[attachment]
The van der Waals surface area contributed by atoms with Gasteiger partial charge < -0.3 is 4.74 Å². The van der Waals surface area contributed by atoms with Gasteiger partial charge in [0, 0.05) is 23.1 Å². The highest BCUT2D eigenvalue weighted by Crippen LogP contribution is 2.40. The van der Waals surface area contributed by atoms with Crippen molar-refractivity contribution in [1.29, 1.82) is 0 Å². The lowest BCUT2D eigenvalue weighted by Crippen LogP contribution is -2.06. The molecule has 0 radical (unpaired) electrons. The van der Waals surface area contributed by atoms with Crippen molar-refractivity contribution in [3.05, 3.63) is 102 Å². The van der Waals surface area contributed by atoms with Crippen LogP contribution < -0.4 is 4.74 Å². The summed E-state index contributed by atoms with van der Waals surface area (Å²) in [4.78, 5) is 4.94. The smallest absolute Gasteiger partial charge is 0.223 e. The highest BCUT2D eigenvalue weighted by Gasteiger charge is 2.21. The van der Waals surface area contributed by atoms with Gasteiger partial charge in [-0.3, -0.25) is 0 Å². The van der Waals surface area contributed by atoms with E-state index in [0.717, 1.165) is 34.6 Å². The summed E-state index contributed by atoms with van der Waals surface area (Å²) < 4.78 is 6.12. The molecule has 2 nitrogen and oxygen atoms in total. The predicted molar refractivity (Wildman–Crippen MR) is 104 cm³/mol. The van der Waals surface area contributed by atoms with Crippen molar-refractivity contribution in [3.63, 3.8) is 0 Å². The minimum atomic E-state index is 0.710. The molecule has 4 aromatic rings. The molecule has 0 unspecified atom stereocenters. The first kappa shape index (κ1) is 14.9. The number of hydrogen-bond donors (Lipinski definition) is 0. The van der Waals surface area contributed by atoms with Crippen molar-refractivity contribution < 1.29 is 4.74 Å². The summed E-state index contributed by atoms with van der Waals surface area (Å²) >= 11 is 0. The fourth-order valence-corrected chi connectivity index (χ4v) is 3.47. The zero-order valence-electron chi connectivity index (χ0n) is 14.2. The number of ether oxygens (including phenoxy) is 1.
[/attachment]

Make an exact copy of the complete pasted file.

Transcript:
The van der Waals surface area contributed by atoms with Gasteiger partial charge < -0.3 is 4.74 Å². The van der Waals surface area contributed by atoms with Gasteiger partial charge in [0, 0.05) is 23.1 Å². The highest BCUT2D eigenvalue weighted by Crippen LogP contribution is 2.40. The van der Waals surface area contributed by atoms with Crippen molar-refractivity contribution in [1.29, 1.82) is 0 Å². The lowest BCUT2D eigenvalue weighted by Crippen LogP contribution is -2.06. The molecule has 0 radical (unpaired) electrons. The van der Waals surface area contributed by atoms with Crippen molar-refractivity contribution in [3.05, 3.63) is 102 Å². The van der Waals surface area contributed by atoms with Crippen LogP contribution < -0.4 is 4.74 Å². The summed E-state index contributed by atoms with van der Waals surface area (Å²) in [4.78, 5) is 4.94. The smallest absolute Gasteiger partial charge is 0.223 e. The highest BCUT2D eigenvalue weighted by Gasteiger charge is 2.21. The van der Waals surface area contributed by atoms with Gasteiger partial charge in [-0.3, -0.25) is 0 Å². The van der Waals surface area contributed by atoms with E-state index in [0.717, 1.165) is 34.6 Å². The summed E-state index contributed by atoms with van der Waals surface area (Å²) < 4.78 is 6.12. The molecule has 2 nitrogen and oxygen atoms in total. The predicted molar refractivity (Wildman–Crippen MR) is 104 cm³/mol. The van der Waals surface area contributed by atoms with Crippen molar-refractivity contribution in [3.63, 3.8) is 0 Å². The minimum atomic E-state index is 0.710. The molecule has 4 aromatic rings. The molecule has 0 unspecified atom stereocenters. The first kappa shape index (κ1) is 14.9. The number of hydrogen-bond donors (Lipinski definition) is 0. The van der Waals surface area contributed by atoms with Crippen molar-refractivity contribution < 1.29 is 4.74 Å². The summed E-state index contributed by atoms with van der Waals surface area (Å²) >= 11 is 0. The fourth-order valence-corrected chi connectivity index (χ4v) is 3.47. The zero-order valence-electron chi connectivity index (χ0n) is 14.2. The number of ether oxygens (including phenoxy) is 1.